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USAA has to meet a higher standard

January 10, 2019

USAA is a magnificent San Antonio success story and a crucial pillar of this community. But a subsidiary failed to honor thousands of its customers’ banking rights, and in doing so, it failed to meet the firm’s high standards.

USAA Federal Savings Bank, a subsidiary, must now pay a $3.5 million civil penalty to the Consumer Financial Protection Bureau, along with $12 million in restitution to some 66,000 customers. And then there is the public relations hit USAA will take.

But if nothing else, this regulatory action reflects the importance of the CFPB. Much maligned by certain members of Congress and the industry, the agency is a watchdog that serves consumers and shines a light on bad practices.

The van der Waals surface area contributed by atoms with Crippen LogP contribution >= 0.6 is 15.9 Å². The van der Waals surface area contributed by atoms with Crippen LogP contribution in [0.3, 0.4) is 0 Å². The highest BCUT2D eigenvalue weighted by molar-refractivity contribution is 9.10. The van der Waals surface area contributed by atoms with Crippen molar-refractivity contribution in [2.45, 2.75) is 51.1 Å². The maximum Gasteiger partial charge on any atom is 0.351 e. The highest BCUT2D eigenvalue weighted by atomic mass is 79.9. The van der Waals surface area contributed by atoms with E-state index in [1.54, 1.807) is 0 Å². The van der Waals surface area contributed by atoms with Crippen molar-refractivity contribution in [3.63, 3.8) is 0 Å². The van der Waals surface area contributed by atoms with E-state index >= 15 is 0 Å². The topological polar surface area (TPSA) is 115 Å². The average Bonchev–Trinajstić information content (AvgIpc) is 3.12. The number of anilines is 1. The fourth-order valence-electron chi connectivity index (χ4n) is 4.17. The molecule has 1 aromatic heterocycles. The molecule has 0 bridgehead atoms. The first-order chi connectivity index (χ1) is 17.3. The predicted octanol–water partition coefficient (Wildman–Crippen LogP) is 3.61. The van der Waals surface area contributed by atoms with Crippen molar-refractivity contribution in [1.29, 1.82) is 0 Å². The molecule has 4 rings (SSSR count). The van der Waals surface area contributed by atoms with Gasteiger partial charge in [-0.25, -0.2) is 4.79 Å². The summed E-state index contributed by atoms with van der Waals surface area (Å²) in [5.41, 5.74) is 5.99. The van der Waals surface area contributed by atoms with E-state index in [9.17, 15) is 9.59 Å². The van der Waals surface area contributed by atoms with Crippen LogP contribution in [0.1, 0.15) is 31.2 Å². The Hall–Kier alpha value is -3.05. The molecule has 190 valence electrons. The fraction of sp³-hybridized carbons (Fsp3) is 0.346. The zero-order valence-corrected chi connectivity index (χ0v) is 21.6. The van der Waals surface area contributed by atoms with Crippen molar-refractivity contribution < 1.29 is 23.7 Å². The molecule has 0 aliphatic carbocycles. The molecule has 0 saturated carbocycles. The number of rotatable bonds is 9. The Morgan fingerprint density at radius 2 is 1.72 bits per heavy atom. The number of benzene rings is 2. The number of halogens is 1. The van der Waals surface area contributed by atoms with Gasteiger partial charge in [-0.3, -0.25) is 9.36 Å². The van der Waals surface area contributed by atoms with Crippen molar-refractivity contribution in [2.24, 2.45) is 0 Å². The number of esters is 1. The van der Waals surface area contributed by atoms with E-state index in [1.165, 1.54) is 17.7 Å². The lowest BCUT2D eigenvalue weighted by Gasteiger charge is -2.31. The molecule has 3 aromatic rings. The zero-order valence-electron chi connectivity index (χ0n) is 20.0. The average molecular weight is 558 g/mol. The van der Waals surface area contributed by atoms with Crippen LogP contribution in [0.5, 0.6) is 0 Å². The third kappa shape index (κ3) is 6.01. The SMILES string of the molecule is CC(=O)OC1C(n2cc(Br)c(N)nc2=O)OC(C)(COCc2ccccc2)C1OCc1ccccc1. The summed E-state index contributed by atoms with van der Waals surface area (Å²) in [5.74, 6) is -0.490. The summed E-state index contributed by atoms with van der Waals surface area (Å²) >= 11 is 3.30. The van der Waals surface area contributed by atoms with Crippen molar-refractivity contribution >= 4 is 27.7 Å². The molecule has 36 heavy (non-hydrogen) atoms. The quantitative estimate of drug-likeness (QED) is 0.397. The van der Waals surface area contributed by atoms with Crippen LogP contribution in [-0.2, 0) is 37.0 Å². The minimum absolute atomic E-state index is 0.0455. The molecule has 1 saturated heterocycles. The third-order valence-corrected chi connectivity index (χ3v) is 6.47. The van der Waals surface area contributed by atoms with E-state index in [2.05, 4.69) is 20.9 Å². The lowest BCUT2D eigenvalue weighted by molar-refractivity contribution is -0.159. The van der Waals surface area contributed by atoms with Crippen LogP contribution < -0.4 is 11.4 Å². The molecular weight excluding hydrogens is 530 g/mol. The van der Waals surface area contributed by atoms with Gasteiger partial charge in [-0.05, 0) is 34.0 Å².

This is what the CFPB found: USAA Federal Savings Bank failed to follow through on stop-payment requests for electronic transfers. Some of these requests involved payments to payday lenders.

Those customers who believed the payment requests were made in error were threatened with legal action and major fines. The bank also reopened nearly 17,000 closed accounts without customer authorization. About 5,100 consumers incurred nearly $270,000 in fees after their accounts were reopened. USAA has repaid those customers.

Consumers have a right to close accounts and stop automatic payments.

These practices occurred between 2011 and 2016, and USAA has taken a number of steps to address many of these issues, including making restitution payments. In agreeing to a consent order, USAA neither admitted to nor denied the agency’s findings, but in a statement said it takes responsibility for its actions.

Good, but USAA will have to regain trust on this score.

In the meantime, the outcome reflects the need for the CFPB.

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